Natural science

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Natural sciences are all those sciences that are dedicated to the study of animate and inanimate nature. Their main disciplines are: Physics, chemistry, biology and geology. Methodologically, the contemporary natural sciences strive to capture nature as quantitatively as possible and to represent it by means of a mathematical model, while largely stripping away the directly experienceable qualities of the senses.

The Goethean natural sciences propagated by Rudolf Steiner, on the other hand, strive for a purely qualitative explanation of the lawful interrelationships of the natural phenomena given directly to the senses. More complex phenomena are either traced back to directly observable fundamental primordial phenomena or are transformed into one another through metamorphosis. Prime examples of this are Goethe's theory of colours and his theory of metamorphosis. His method was first called Goetheanism by the Swedish diplomat Carl Gustaf von Brinkman (1764 - 1847) in a letter to Goethe in 1803 to characterise his worldview as a whole. Through Rudolf Steiner, the first editor of Goethe's writings on natural sciences, including his estate (Lit.: Goethe 1891-1896), the term was increasingly used from 1915 onwards for the method underlying Goethe's studies of nature, without limiting it to this alone. In fact, the Goethean method can be fruitfully applied in practically all areas of life.

Natural Science and Spiritual Science

„So it cannot be a question of making a break with the usual sensuous empirical science and founding a spiritual science from spiritual cloud cuckoo land. It is not at all like that in relation to the empirical sciences, that is to say, that which is called empirical science today, which I would like to call sensuous-empirical science here. It is not like that at all. For example, if you do research in the spiritual science, you can't come up with the same thing that you research with a microscope. You can take someone who wants to teach you to believe that he can find the same thing out of spiritual science that you find under the microscope as a charlatan. That is not so. That which gives empirical research in the present sense exists. And in order to make science complete in the sense of spiritual-scientific Anthroposophy in any field, it is not permissible to do away with the sensuous empiricism, but it is absolutely necessary to reckon with this sensuous empiricism. Nowhere will anyone who, if I may use this expression, is an expert in anthroposophical spiritual science find anything else than that by doing spiritual science one must all the more deal with the phenomena of the world in the sense of the sensuous empiricism“ (Lit.:GA 314, p. 81)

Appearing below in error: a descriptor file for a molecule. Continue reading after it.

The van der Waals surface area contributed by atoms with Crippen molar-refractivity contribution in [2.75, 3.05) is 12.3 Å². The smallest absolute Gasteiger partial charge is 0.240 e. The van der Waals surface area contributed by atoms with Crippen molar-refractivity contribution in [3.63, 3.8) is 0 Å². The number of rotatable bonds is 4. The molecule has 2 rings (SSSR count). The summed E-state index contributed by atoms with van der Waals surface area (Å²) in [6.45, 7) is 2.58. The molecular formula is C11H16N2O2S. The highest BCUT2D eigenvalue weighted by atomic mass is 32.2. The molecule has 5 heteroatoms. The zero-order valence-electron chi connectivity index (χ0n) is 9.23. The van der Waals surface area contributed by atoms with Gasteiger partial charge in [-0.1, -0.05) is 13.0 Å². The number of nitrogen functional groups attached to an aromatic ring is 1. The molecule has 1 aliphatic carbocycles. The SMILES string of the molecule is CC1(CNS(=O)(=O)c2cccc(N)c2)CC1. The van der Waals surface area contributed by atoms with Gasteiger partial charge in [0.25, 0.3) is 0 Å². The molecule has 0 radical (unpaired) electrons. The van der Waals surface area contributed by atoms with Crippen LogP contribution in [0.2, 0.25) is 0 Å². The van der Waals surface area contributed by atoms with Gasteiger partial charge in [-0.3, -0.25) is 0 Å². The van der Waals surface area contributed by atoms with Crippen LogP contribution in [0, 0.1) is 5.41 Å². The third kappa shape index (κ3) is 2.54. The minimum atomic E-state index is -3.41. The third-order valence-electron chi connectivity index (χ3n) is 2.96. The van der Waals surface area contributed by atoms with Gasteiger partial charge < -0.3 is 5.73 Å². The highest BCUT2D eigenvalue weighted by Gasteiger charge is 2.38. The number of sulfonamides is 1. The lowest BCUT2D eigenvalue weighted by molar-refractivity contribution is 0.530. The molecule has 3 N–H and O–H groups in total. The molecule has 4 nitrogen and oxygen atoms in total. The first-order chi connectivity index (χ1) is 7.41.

Literature

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References to the work of Rudolf Steiner follow Rudolf Steiner's Collected Works (CW or GA), Rudolf Steiner Verlag, Dornach/Switzerland, unless otherwise stated.
Email: verlag@steinerverlag.com URL: www.steinerverlag.com.
A complete list by Volume Number and a full list of known English translations you may find at Rudolf Steiner's Complete Works
Rudolf Steiner Archive - books, lectures and articles by Rudolf Steiner online (Jim Stewart).
steinerbooks.org - Anthroposophic Press Inc. (USA)
Rudolf Steiner Handbook - Christian Karl's proven standard work for orientation in Steiner's complete works for free download as PDF.